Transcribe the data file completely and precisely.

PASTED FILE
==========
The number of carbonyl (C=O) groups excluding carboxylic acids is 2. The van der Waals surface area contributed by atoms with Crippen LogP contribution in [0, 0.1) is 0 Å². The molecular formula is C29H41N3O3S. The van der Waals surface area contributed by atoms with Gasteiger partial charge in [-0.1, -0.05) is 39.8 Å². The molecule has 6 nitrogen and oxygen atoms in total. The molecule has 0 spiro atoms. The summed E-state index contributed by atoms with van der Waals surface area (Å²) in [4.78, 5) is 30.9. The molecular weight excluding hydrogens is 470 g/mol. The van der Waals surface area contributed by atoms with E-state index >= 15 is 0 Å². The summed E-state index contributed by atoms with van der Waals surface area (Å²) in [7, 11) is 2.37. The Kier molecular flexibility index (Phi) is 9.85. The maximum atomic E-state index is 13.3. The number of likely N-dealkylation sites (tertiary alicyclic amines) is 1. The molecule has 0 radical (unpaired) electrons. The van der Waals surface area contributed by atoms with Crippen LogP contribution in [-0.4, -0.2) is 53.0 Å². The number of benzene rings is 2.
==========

The number of carbonyl (C=O) groups excluding carboxylic acids is 2. The van der Waals surface area contributed by atoms with Crippen LogP contribution in [0, 0.1) is 0 Å². The molecular formula is C29H41N3O3S. The van der Waals surface area contributed by atoms with Gasteiger partial charge in [-0.1, -0.05) is 39.8 Å². The molecule has 6 nitrogen and oxygen atoms in total. The molecule has 0 spiro atoms. The summed E-state index contributed by atoms with van der Waals surface area (Å²) in [4.78, 5) is 30.9. The molecular weight excluding hydrogens is 470 g/mol. The van der Waals surface area contributed by atoms with E-state index >= 15 is 0 Å². The summed E-state index contributed by atoms with van der Waals surface area (Å²) in [7, 11) is 2.37. The Kier molecular flexibility index (Phi) is 9.85. The maximum atomic E-state index is 13.3. The number of likely N-dealkylation sites (tertiary alicyclic amines) is 1. The molecule has 0 radical (unpaired) electrons. The van der Waals surface area contributed by atoms with Crippen LogP contribution in [-0.4, -0.2) is 53.0 Å². The number of benzene rings is 2.